By Stephanie Zacharek
By Simon Abrams
By Michelle Orange
By Alan Scherstuhl
By Nick Schager
By Amy Nicholson
By The Invisible Woman
By I Used to Be Darker
Slapstick decadence is the dominant style at the Disney studios this summer, reaching all the way from Touchstone Pictures' action hit Con Air to the 35th Walt Disney animated feature, Hercules. It's a moviemaking mode that weds anything-for-a-laugh to anything-for-a-jolt, leaving imagination and authenticity in the lurch. Instead of creating a world that an audience can escape into, these movies pre-suppose a pseudo-hip TV frame of reference. And the action they stick into the frame makes a deliberate mishmash of a viewer's mental circuitry: Any response to what happens on screen begins to seem appropriate.
When Steve Buscemi enters Con Air in a Hannibal Lecter getup, moviegoers react with the same laughter and applause as they did when Billy Crystal made his Lecter entrance for the Oscar show. A similar chaotic pandering permeates Hercules, in which the moviemakers underline every reference with a thick and not-so-magic marker. It's not enough that Paul Shaffer is cast as Hermes, the winged messenger (it's actually a funny casting idea)--there also has to be a shot of him slamming the piano keys the way he does for David Letterman. The jokiness of the overblown, incoherent Con Air is so berserk and incessant that Touchstone might as well have tagged it Con Airplane! It's a flailing attempt to whip some life into the barren genre of the techno-testosterone thriller. To some horrifying degree it works, even if you're never sure whether to laugh or groan at Nicolas Cage, a he-man so courtly that he's a male Southern belle. But Hercules fries itself to a crisp, then mucks around in the ashes.
Despite logistics, labor and expense that are "all on the screen," Hercules emerges as a tuckered-out, off-the-top-of-the-head extravaganza. What makes this desperate farce-spectacle so sad is that it's an outgrowth of the earned success of Aladdin, also from the directing team of John Musker and Ron Clements, one of the three or four mainstays of the Disney animation line. This team kicked off the company's mainstream resurgence with The Little Mermaid in 1989, which paved the way for a peak achievement by another Disney team with Beauty and the Beast (1991). Musker and Clements broke through artistically with Aladdin in 1992. They realized that Robin Williams's spieling genie, spouting show-biz gags from many ages, could serve as both the id and the teen spirit of their Arabian Nights adventure--and they smartly built their film around him.
Following the financial disappointments of Disney's numbing Pocahontas (1995) and the ambitious, botched The Hunchback of Notre Dame (1996), Hercules has been positioned not just as a crowd-pleaser but also as a crowd-regainer. It's meant to restore the box-office momentum Musker and Clements first set in motion. Unlike Aladdin, Hercules is all patter, ranging from snappy to sappy. There's nothing to ground it except a tepid reworking of the life of a brawny demigod. In it, he learns that what makes a hero isn't "the size of his strength but the strength of his heart"--at least, thus spake Zeus. (Or did he say the size of his heart? When Disney gods start hurling platitudes, better duck and cover.) Elements of every recent Disney hit, particularly the record-breaking The Lion King, pour into this movie's mix. Mount Olympus functions like the regal cliffside in The Lion King. Hercules is Simba-esque: a boy who feels like an outcast and a misfit until he takes up his proper legacy. Once again a Disney hero gets guidance from the vision of his father and from comical sidekicks, primarily a pedagogical satyr named Philoctetes, or "Phil" (Danny De Vito). Once again, a Disney hero gets thwarted by the epitome of evil, in this case Hades himself (James Woods).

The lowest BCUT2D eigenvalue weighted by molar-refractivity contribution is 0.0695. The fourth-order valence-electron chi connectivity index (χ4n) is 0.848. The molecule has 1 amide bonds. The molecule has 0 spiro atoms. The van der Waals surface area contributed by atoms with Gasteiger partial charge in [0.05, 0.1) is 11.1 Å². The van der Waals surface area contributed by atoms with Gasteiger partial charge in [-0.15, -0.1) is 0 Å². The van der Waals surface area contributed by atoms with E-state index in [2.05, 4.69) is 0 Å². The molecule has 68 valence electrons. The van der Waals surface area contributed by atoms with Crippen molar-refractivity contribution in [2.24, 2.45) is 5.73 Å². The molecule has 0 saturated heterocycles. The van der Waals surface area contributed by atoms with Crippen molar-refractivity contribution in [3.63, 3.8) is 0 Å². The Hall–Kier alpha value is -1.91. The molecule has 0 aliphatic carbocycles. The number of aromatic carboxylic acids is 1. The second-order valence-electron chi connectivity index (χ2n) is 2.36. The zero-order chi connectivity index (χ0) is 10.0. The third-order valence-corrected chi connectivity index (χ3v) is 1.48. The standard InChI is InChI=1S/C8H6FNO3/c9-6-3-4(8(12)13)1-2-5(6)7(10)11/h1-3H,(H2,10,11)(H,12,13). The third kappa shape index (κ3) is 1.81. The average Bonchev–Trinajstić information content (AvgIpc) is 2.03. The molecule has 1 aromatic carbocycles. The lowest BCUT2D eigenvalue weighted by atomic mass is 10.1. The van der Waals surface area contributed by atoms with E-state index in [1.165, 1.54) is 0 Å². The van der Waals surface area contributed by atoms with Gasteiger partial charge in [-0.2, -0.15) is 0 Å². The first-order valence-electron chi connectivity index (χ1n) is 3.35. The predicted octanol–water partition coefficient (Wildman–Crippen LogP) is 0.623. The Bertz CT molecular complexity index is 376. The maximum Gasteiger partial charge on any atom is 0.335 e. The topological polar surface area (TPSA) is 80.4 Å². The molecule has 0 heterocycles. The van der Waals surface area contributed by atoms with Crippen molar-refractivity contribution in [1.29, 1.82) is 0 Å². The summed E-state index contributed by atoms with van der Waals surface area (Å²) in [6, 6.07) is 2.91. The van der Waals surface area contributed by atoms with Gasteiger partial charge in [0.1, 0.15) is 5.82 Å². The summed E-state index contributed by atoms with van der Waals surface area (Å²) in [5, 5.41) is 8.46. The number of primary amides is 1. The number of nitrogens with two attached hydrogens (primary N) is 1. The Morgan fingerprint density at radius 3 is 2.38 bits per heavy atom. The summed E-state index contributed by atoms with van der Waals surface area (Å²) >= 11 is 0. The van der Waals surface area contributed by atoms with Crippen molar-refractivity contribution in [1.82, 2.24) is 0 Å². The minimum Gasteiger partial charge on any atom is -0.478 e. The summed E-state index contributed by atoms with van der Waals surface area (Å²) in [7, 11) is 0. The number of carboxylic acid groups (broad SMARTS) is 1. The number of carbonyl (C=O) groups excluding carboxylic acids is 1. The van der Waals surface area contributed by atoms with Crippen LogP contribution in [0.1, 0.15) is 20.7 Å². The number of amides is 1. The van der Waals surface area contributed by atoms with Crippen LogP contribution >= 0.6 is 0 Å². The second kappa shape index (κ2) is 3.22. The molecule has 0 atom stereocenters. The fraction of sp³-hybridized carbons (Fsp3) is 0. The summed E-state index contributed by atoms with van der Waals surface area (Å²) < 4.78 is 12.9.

In the traditional myth, Hercules was half-human from the start, a love child Zeus sires with an earthly woman. Zeus's wife, Hera, always hostile to the products of Zeus's innumerable extramarital liaisons, took a special dislike to Hercules, whose Olympian genes gave him super strength. Hera tormented him with bouts of fury. He became known for exploding and doing the unthinkable, most spectacularly when he went on a blind homicidal rampage against his wife and their sons. Hercules's twelve labors (from cleaning the Augean stables to dog-napping three-headed Cerberus from Hades) were designed as penance for this atrocity. He embodied male rage and the frustration and regret that keep fueling it.
How simple is Disney's First Book of Mythology? Well, in this Hercules, he starts out as a full-fledged god, the son of Zeus and Hera. His nemesis here is Hades, not Hera. The lord of the underworld feels that Hercules is the only one who can block his path to cosmic domination. Hades's evil gremlins, Pain and Panic (Bobcat Goldthwaite and Matt Frewer), dose him with their own "Grecian formula" and make him mortal. (He stays super-powerful because he doesn't drink to the last drop.)
It's understandable that the Disney filmmakers would take the sexual rivalry out of Hercules's origins. (Hunchback showed how confusing the subject of erotic enmity could get when treated in a G-cartoon format.) What's disappointing is their rendering of Hercules's character. He's merely a mildly confused good guy, unsure of why he feels lost on earth and then uncertain of how to get back to where he once belonged: Olympus.
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